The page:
Xenon is one of the "noble" gases, also known as "rare" or "inert" gases. They are uncommon and highly unreactive. The six inert gases make up about one oercent of Earth's atmosphere, and are thought to have been released into the air as a byproduct of the decay of radioactive elements. They are all monatomic in structure, which means a molecule consists of only one atom. The outer layer of the atoms of all six inert gases consist of eight electrons, which is quite stable. This impedes the loss or gain of electrons, which explains the nonreactivity of these gases. Xenon's Atomic Number is 54, Atomic Weight is 131.30, and its symbol is Xe.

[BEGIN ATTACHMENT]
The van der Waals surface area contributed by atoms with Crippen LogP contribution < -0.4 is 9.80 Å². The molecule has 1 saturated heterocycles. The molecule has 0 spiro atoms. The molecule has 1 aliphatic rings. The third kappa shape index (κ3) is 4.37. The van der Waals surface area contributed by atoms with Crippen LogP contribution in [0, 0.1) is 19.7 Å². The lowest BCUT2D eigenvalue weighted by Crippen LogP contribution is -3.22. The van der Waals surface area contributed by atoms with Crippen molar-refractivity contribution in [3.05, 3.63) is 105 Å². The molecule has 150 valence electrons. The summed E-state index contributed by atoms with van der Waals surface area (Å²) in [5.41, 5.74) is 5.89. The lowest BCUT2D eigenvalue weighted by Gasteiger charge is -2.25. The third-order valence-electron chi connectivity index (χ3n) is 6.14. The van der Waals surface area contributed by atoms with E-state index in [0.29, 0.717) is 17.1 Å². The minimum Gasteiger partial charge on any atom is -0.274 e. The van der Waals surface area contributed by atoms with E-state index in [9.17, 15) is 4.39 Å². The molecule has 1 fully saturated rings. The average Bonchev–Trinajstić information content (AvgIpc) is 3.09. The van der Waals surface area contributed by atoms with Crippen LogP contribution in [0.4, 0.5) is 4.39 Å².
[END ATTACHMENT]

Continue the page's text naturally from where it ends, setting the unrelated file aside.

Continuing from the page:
Xenon is the rarest, and was first discovered in 1898 by William Ramsey and Morris Travers. It is odorless, colorless and tasteless, and is used in the manufacture of specialized lamps and tubes, such as vacuum tubes and bacterial lamps. Xenon is found in nature in nine stable isotopes. In 1962 Neil Bartlett created the first compound containing an inert gas, using xenon.